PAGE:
Donald Trump is now the presumptive presidential nominee for the Republican Party, and a longtime conservative leader says whether Trump can unify the party or win in November is almost entirely up to him – and it involves at least two crucial decisions.
Richard Viguerie has been a prominent figure in the conservative movement for almost 60 years. He is chairman of ConservativeHQ.com and the author most recently of “Takeover: The 100-year Fight for the Soul of the GOP and How Conservatives Can Win It.”
Viguerie was an active Ted Cruz supporter, but said Trump won the Republican field by acknowledging and responding to the deep frustration Americans have toward Washington.
“How he did it was to ride the anger that a high percent of Americans feel toward the political establishment, Republicans and Democrats,” Viguerie told WND and Radio America.
He said that anger burned especially hot among Republican primary voters.
“There is white-hot anger among conservatives at the grassroots level toward Republican leaders who have lied to them and betrayed them for too many years,” Viguerie said. “This campaign was an opportunity to send them a message.”
But now that Trump has a clear path to a first-ballot nomination, Viguerie said the first and most important priority is to unite the party, which he says has not truly happened since 1988. Fifty-one percent of Indiana primary voters who did not back Trump told exit pollsters they would never vote for him. Polls in other states have shown similar numbers, and the #NeverTrump movement vows to oppose the presumptive nominee throughout the campaign.
Can the GOP come together?
“The most important moves coming up here in the period between now and the Republican convention is pretty much up to Trump,” Viguerie said. “If Trump takes the moves to unite the Republican Party, and it’s pretty much up to him to do that, I think he stands a strong chance of being elected president. We have to see if he’s serious about being the leader of a united party.”
Those unknowns, Viguerie said, could be the difference between a landslide win or a crushing loss.
“I can believe that Trump could get 40 percent of the vote, and I believe he could get 60 percent of the vote. It largely depends on him,” he said. “If he runs a good campaign and campaigns on issues that conservatives and Middle America is concerned about and he has articulated very well in this campaign, he could have a blowout election.”
Listen to the WND/Radio America interview with Richard Viguerie:
For those insistent that Trump is unacceptable on ideological or personal grounds, regardless of whether he wins, Viguerie said the impact of a President Trump on the future of conservatism is also a blank slate.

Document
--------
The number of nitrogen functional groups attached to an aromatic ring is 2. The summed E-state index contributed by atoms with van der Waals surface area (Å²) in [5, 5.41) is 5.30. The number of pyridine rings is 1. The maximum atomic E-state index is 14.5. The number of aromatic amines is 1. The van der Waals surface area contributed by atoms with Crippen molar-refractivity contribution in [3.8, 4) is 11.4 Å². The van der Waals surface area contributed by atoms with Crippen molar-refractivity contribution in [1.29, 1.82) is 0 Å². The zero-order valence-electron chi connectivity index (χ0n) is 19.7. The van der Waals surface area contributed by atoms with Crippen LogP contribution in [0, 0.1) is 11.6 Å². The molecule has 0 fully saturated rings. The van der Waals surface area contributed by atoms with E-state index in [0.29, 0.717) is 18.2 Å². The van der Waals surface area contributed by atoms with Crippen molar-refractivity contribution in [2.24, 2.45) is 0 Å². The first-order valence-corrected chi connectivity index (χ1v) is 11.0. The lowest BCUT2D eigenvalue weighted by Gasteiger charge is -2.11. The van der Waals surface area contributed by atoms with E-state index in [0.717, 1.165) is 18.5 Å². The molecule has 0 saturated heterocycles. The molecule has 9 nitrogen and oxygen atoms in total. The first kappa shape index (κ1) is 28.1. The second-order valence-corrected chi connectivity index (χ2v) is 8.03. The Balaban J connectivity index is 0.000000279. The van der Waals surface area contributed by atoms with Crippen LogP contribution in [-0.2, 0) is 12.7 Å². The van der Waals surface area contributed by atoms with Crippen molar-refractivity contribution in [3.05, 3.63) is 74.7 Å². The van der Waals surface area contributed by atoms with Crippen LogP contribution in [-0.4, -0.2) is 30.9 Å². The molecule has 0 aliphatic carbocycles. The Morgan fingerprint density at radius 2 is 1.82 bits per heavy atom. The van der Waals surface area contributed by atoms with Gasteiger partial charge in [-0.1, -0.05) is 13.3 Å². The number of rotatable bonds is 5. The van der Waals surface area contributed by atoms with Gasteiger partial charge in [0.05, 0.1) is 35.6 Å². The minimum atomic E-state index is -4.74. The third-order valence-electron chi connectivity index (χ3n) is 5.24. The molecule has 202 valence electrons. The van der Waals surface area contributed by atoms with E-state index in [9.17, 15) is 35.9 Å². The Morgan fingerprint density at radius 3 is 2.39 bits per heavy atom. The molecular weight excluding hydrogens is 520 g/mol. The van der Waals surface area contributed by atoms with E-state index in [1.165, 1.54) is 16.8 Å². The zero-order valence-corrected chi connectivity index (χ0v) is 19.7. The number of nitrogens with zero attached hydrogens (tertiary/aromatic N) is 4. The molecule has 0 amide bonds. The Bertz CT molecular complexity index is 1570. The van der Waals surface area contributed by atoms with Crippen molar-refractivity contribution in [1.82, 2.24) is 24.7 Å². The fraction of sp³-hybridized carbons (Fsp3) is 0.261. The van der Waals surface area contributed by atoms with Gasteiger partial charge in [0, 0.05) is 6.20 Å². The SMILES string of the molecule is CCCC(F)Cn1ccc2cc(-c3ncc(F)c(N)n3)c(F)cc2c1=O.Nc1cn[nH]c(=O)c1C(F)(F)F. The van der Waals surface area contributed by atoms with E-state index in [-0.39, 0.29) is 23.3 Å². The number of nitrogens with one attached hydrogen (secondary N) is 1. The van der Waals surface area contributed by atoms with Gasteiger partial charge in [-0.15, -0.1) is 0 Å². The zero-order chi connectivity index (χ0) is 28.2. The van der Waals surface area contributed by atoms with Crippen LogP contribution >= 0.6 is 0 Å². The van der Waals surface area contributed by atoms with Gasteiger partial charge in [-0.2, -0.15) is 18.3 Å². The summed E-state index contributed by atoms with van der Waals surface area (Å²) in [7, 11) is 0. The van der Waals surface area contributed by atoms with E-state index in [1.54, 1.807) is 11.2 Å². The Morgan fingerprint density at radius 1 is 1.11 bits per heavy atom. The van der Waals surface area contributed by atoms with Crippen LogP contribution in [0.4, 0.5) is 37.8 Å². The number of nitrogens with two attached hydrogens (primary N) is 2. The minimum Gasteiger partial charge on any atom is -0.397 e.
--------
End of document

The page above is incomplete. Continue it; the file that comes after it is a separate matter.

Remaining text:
“If he governs as a principled conservative, he has the ability to set the left back 50 or 100 years here. He really has the ability to do serious damage to the progressives,” Viguerie said. “But he could also do serious damage to the conservative cause. It’s very, very much up in the air right now.”
Viguerie said the first and most important step toward bringing the GOP together is the selection of a running mate.
“It’s less important what certain conservative leaders say or do,” he said. “The real test is how the grassroots respond to it. We saw in this election that the grassroots had a mind of their own.”
That being said, Viguerie does have a name at the top of his running-mate wish list.
“On that short list should be Newt Gingrich. I think Newt Gingrich is an intriguing idea,” he said. “There are others who should be on that list, including Ted Cruz and Marco Rubio, but I’m particularly intrigued with the idea of Newt Gingrich.”
But he warns Trump that the wrong pick could be devastating.
“If he goes to the Republican establishment, a Paul Ryan type or Kasich, I think it’s going to be very, very difficult to have a united party, and without a united party they lose,” Viguerie said.
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In addition to the selection of a running mate, Viguerie said Trump needs to prove to conservatives that he will pick the right kind of judges for all levels of the federal judiciary. He said the people Trump chooses to flesh out policy will also be telling.
“Personnel is policy, and that’s the ballgame as far as conservatives are concerned,” he said. “Any candidate can promise the sun, the moon, the stars and believe it, but if they bring in big-government establishment types, moderate types, we’ve lost.”
While Viguerie believes unity is indispensable to winning, he said another quality is needed that he believes Trump has in abundance.
“He must be a fighter, and he must have a vice president who is also a fighter. If you bring the fight to the Democrats, this election is eminently winnable,” said Viguerie, who believes Hillary Clinton is a ripe target given her current strategy.
“Hillary is running as the third term of Barack Obama, and I don’t think he’s going to be very popular by November of this year after the Republicans load up on him,” Viguerie said.